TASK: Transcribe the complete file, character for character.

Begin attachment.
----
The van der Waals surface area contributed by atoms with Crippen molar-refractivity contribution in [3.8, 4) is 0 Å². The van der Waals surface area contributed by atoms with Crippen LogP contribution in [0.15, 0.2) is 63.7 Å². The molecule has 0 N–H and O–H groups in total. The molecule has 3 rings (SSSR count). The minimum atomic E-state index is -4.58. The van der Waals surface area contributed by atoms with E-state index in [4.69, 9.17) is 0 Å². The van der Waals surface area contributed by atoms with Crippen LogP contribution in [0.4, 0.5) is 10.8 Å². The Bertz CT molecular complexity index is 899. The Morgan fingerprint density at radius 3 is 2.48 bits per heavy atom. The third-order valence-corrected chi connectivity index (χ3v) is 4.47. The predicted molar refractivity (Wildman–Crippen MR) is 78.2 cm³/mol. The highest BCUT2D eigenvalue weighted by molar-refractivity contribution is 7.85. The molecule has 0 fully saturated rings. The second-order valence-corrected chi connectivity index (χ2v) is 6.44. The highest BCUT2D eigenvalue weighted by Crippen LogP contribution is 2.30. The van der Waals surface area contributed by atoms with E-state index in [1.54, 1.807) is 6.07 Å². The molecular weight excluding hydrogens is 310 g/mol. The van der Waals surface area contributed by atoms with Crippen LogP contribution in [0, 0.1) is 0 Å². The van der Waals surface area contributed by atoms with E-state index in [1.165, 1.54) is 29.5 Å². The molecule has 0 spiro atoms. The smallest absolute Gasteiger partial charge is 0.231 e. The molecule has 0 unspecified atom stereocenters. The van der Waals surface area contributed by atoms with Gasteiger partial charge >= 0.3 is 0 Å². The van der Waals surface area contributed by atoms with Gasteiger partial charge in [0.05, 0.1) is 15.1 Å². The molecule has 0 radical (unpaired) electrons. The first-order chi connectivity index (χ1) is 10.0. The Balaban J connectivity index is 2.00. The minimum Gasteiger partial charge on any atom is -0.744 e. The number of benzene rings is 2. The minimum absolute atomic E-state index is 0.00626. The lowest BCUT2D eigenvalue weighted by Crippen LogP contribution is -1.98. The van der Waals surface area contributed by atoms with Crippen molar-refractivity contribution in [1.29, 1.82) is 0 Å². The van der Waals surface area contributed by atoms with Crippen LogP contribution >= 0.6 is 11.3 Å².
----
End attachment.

The van der Waals surface area contributed by atoms with Crippen molar-refractivity contribution in [3.8, 4) is 0 Å². The van der Waals surface area contributed by atoms with Crippen LogP contribution in [0.15, 0.2) is 63.7 Å². The molecule has 0 N–H and O–H groups in total. The molecule has 3 rings (SSSR count). The minimum atomic E-state index is -4.58. The van der Waals surface area contributed by atoms with E-state index in [4.69, 9.17) is 0 Å². The van der Waals surface area contributed by atoms with Crippen LogP contribution in [0.4, 0.5) is 10.8 Å². The Bertz CT molecular complexity index is 899. The Morgan fingerprint density at radius 3 is 2.48 bits per heavy atom. The third-order valence-corrected chi connectivity index (χ3v) is 4.47. The predicted molar refractivity (Wildman–Crippen MR) is 78.2 cm³/mol. The highest BCUT2D eigenvalue weighted by molar-refractivity contribution is 7.85. The molecule has 0 fully saturated rings. The second-order valence-corrected chi connectivity index (χ2v) is 6.44. The highest BCUT2D eigenvalue weighted by Crippen LogP contribution is 2.30. The van der Waals surface area contributed by atoms with E-state index in [1.54, 1.807) is 6.07 Å². The molecular weight excluding hydrogens is 310 g/mol. The van der Waals surface area contributed by atoms with Crippen LogP contribution in [0, 0.1) is 0 Å². The van der Waals surface area contributed by atoms with E-state index in [1.165, 1.54) is 29.5 Å². The molecule has 0 spiro atoms. The smallest absolute Gasteiger partial charge is 0.231 e. The molecule has 0 unspecified atom stereocenters. The van der Waals surface area contributed by atoms with Gasteiger partial charge >= 0.3 is 0 Å². The van der Waals surface area contributed by atoms with Gasteiger partial charge in [0.05, 0.1) is 15.1 Å². The molecule has 0 radical (unpaired) electrons. The first-order chi connectivity index (χ1) is 10.0. The Balaban J connectivity index is 2.00. The minimum Gasteiger partial charge on any atom is -0.744 e. The number of benzene rings is 2. The minimum absolute atomic E-state index is 0.00626. The lowest BCUT2D eigenvalue weighted by Crippen LogP contribution is -1.98. The van der Waals surface area contributed by atoms with Crippen molar-refractivity contribution in [1.29, 1.82) is 0 Å². The van der Waals surface area contributed by atoms with Crippen LogP contribution >= 0.6 is 11.3 Å².